212 East Main is the address we list for the Grand Theatre, and a comment from earlier today on the Grand’s page says that the Grand was the Bijou, so one of the pages is redundant (this one is quite a bit older, but both pages have several comments on them.) The Grand was still in operation at least as late as 1963.

But I note that the first comment on this theater from March 26, 2005, by Reuben, indicates that the Bijou was in operation as late as 1952, while the first comment of March 30, 2005, by jbj, mentions a Grand Theatre in operation in 1939. If both are correct then the name Grand, like the name Bijou, must have belonged to two different houses in Visalia at various times.

Joe Vogel
Joe Vogel commented about Embassy Theatre on Aug 16, 2014 at 7:38 pm

rds3000: The ticket stub might have been stuck in someone’s pocket for months before being pulled out and dropped into the unfinished wall. It’s an interesting mystery, and a person might make up any number of stories about how the ticket stub got there.

But I doubt that anyone spending $70,000 to remodel a theater would have been so thrifty as to store for several months a few rolls of tickets with the old name on them just to save a few dollars.

Joe Vogel
Joe Vogel commented about Tivoli Theatre on Aug 16, 2014 at 5:08 pm

The location is right for the Tivoli to have been this project noted in the July 22, 1927, issue of Motion Picture News, although there is nothing Gothic about the building the Tivoli was in:

“Toledo — Owner, Frank Rishacck. Architect, C. C. Cornfeldt. Contract awarded to S. S. Wall & Son. Type, Gothic architecture, brick and stone. 60 x 120. Seating capacity, 550. Cost, $60,000. Location, Consaul St., between Caledonia and Woodford Sts.”
The Internet provides no other references to an architect named C. C. Cornfeldt, but there are several references to a Toledo artist of that name, so perhaps he was only the decorator of the theater.

Joe Vogel
Joe Vogel commented about Ritz Theatre on Aug 16, 2014 at 2:12 pm

If the Ritz Theatre was in the Pleasant Ridge section of Cincinnati, then it might have been this project noted in the July 22, 1927, issue of Motion Picture News:

“Cincinnati — Owners, Montgomery Amusement Co. Architect, Howard McClorey. Contracts awarded to Leo J. Brielmeier. Store and theatre bldg. Seating capacity, 750. Location, Montgomery Road and Woodmont St., Pleasant Ridge.”
“Woodmont” would be an easy mistake for Woodburn, and typical of the error-ridden, hastily-assembled trade journals of the period. Howard McClorey designed the Hyde Park Theatre, located about a mile east of the Ritz.

Joe Vogel
Joe Vogel commented about Grand Theatre on Aug 16, 2014 at 11:50 am

The Grand Theatre was at 1131 Broadway. By 1942 it had been replaced by a Woolworth’s store, according the the caption of a photo in Columbus, Georgia in Vintage Postcards, by Kenneth H. Thomas Jr. (Google Books preview.)

Joe Vogel
Joe Vogel commented about Bonita Theater on Aug 16, 2014 at 11:34 am

According to an item in the September 4, 1915, issue of The Moving Picture World, the Bonita Theatre moved into its 12th Street location that year:

“The Bonita theater, Columbus, Ga., closed this week on account of moving into its new home on Twelfth street. W. H. Tolbert, manager, states that the moving- is due to the fact that there are too many theaters in their present location. The new location is a splendid one, and the Bonita will be the only one on Twelfth street.”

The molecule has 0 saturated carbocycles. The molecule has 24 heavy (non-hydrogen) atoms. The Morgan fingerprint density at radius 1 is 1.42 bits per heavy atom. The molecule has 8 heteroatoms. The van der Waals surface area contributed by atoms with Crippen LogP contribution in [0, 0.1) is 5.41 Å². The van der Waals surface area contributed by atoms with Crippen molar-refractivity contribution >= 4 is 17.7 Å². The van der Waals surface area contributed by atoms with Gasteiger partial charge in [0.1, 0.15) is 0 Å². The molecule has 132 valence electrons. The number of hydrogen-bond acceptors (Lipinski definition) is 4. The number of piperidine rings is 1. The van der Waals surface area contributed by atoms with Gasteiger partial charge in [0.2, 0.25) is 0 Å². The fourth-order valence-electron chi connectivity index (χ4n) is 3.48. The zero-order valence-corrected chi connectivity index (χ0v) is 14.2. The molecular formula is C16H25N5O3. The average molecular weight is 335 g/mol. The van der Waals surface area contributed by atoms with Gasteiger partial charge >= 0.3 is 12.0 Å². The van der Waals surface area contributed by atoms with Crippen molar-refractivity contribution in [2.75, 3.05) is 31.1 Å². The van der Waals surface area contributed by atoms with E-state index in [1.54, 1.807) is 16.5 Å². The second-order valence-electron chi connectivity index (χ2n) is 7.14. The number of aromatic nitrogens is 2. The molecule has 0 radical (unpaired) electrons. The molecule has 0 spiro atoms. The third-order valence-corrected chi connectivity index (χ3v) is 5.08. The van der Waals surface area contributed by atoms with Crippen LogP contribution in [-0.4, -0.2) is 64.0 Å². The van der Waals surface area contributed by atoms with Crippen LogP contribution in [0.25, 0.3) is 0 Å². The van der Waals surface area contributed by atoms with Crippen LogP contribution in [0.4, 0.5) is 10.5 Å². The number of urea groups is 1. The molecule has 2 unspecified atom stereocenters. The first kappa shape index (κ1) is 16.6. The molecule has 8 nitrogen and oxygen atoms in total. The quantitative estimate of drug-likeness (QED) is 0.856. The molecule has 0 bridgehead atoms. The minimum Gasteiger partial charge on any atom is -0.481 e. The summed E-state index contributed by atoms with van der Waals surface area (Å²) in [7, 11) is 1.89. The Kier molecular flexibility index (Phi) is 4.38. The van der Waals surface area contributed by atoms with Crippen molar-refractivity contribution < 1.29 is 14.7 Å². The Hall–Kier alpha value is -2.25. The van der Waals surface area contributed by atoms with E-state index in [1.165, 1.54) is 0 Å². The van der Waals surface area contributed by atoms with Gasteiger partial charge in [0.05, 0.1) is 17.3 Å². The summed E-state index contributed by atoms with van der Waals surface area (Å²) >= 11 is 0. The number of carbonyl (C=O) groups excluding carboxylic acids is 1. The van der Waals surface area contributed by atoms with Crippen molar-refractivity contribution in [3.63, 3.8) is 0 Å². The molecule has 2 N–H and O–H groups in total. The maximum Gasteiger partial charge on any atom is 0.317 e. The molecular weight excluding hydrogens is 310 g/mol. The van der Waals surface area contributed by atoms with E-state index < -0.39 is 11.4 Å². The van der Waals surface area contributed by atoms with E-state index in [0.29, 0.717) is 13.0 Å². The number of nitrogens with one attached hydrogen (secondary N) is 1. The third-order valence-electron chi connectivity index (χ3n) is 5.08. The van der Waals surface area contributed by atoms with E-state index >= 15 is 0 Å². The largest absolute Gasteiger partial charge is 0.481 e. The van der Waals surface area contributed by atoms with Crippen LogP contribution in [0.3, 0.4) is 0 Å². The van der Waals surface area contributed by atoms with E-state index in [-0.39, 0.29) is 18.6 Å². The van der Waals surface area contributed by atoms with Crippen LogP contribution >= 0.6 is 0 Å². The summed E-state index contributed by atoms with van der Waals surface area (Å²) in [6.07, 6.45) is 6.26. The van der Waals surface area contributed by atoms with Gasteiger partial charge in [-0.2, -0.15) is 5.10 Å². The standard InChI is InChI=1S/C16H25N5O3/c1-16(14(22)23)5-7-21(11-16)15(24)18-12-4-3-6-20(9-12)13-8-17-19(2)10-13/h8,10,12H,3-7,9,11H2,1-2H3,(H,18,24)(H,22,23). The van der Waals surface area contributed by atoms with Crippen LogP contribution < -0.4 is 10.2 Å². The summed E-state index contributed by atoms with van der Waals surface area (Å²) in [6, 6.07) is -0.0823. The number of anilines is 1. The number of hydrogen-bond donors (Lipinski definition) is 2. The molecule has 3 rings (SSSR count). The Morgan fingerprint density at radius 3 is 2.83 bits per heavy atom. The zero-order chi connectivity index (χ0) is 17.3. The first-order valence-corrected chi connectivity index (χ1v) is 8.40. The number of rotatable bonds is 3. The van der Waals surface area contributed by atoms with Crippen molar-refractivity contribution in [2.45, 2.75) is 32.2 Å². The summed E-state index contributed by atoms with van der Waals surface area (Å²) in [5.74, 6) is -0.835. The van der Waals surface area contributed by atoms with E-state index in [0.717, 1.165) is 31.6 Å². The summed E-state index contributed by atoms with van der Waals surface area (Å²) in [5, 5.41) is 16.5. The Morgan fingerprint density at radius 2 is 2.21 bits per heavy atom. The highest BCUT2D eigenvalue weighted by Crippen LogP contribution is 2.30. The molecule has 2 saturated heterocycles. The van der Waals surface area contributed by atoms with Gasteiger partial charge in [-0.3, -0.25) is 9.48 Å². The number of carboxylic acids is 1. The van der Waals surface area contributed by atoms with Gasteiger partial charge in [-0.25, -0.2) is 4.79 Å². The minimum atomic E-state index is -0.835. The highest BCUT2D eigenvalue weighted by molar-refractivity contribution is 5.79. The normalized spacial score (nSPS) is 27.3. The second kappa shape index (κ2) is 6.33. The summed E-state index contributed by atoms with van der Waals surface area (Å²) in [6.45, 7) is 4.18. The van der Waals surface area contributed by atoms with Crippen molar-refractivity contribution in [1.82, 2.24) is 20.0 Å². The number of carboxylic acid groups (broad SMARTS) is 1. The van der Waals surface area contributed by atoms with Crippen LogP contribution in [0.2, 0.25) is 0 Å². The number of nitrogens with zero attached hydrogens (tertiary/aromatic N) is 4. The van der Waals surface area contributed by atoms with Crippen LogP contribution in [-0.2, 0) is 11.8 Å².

The Bonita Theatre had been in operation by March, 1911, when it was mentioned in that month’s issue of The Typographical Journal.

Joe Vogel
Joe Vogel commented about American Theatre on Aug 16, 2014 at 11:33 am

A house called the American Theatre was operating in Columbus at least as early as 1915, when it was mentioned in the July 17 issue of Motion Picture News.

Columbus also had a house called the Dixie Theatre located on the south side of 12th Street between Broadway and First Avenue. It can be seen in a ca.1911 view in Columbus, Georgia in Vintage Postcards, by Jr., Kenneth H. Thomas (Google Books preview.) The caption says that the 12th Street Dixie Theatre was in operation by 1908.

The earlier Dixie had to have been closed by 1915, though, when the September 4 issue of The Moving Picture World reported that the Bonita Theatre had moved to a new location on 12th Street, and would be the only movie house on that street.

It’s possible that there was a third Dixie Theatre in Columbus, as I’ve found a reference to a house of that name, apparently catering to African American audiences, in 1945.

Joe Vogel
Joe Vogel commented about Rialto Theater on Aug 16, 2014 at 10:24 am

The Rialto was mentioned in the Columbus Enquirer at least as early as March, 1919. The Rialto’s building looks as though it would date from the 1910s.

Joe Vogel
Joe Vogel commented about Leal Theatre on Aug 15, 2014 at 10:33 am

The Leal Theatre might have been built a bit later than we thought, or might have been rebuilt in 1922. This item is from the February 4, 1922, issue of Building and Engineering News:

“Plans Complete — Figures To Be Taken Shortly. THEATRE Cost, $25,000. IRVINGTON, Alameda Co., Cal. Mission St. Two-story reinforced concrete and frame theatre, store and office building. Owner — F. A. Leal, Irvington. Architect — H. A. Minton, Monadnock Bldg., San Francisco.”
Mission Street was later renamed Washington Boulevard to avoid confusion with Mission Boulevard. Architect Henry A. Minton is remembered primarily for the numerous buildings he designed throughout the Bay Area for the Catholic Church and for the Bank of Italy (Bank of America.) The Leal was probably the only theater he designed.

Joe Vogel
Joe Vogel commented about Majestic Theater on Aug 15, 2014 at 8:48 am

The September 8, 1931, issue of Building & Engineering News reported that contracts had been let for the remodeling of the T&D Jr. circuit’s Majestic and Granada Theatres in Reno:

“RENO, Nevada. Majestic and Granada Theatres. Remodel interior of two theatres (decorating, painting, etc.) Owner— T.& D. Junior Theatres, 25 Taylor St., San Francisco. Architect — F. J. DeLongchamps, Gazette Bldg., Reno. Contractor— Salih Bros., 2319 Central Ave., Alameda.”